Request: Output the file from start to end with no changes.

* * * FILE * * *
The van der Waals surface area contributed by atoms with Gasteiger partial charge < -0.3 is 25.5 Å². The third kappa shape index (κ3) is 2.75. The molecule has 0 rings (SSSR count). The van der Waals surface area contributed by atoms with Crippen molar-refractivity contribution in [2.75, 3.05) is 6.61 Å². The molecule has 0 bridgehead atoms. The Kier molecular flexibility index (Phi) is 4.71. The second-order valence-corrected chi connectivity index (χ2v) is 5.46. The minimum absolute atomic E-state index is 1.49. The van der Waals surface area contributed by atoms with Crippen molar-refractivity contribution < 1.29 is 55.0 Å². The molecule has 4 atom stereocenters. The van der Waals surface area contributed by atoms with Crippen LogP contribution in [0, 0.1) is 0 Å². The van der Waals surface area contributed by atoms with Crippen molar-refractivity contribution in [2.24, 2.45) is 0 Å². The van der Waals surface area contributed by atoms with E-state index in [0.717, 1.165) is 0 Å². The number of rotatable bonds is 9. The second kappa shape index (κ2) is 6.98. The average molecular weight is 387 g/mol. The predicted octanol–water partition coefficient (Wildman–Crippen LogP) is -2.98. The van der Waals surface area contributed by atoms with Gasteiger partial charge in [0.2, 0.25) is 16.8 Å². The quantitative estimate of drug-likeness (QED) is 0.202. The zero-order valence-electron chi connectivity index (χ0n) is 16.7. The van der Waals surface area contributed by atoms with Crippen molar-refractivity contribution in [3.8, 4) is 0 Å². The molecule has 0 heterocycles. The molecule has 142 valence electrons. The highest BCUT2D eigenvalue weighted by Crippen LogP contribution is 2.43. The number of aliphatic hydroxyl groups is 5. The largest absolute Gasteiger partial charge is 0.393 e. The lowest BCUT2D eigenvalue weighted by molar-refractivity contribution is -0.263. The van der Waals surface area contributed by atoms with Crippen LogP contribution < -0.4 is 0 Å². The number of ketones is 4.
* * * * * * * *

The van der Waals surface area contributed by atoms with Gasteiger partial charge < -0.3 is 25.5 Å². The third kappa shape index (κ3) is 2.75. The molecule has 0 rings (SSSR count). The van der Waals surface area contributed by atoms with Crippen molar-refractivity contribution in [2.75, 3.05) is 6.61 Å². The molecule has 0 bridgehead atoms. The Kier molecular flexibility index (Phi) is 4.71. The second-order valence-corrected chi connectivity index (χ2v) is 5.46. The minimum absolute atomic E-state index is 1.49. The van der Waals surface area contributed by atoms with Crippen molar-refractivity contribution < 1.29 is 55.0 Å². The molecule has 4 atom stereocenters. The van der Waals surface area contributed by atoms with Crippen LogP contribution in [0, 0.1) is 0 Å². The van der Waals surface area contributed by atoms with Crippen molar-refractivity contribution in [2.24, 2.45) is 0 Å². The van der Waals surface area contributed by atoms with E-state index in [0.717, 1.165) is 0 Å². The number of rotatable bonds is 9. The second kappa shape index (κ2) is 6.98. The average molecular weight is 387 g/mol. The predicted octanol–water partition coefficient (Wildman–Crippen LogP) is -2.98. The van der Waals surface area contributed by atoms with Gasteiger partial charge in [0.2, 0.25) is 16.8 Å². The quantitative estimate of drug-likeness (QED) is 0.202. The zero-order valence-electron chi connectivity index (χ0n) is 16.7. The van der Waals surface area contributed by atoms with Crippen molar-refractivity contribution in [3.8, 4) is 0 Å². The molecule has 0 heterocycles. The molecule has 142 valence electrons. The highest BCUT2D eigenvalue weighted by Crippen LogP contribution is 2.43. The number of aliphatic hydroxyl groups is 5. The largest absolute Gasteiger partial charge is 0.393 e. The lowest BCUT2D eigenvalue weighted by molar-refractivity contribution is -0.263. The van der Waals surface area contributed by atoms with Crippen LogP contribution < -0.4 is 0 Å². The number of ketones is 4.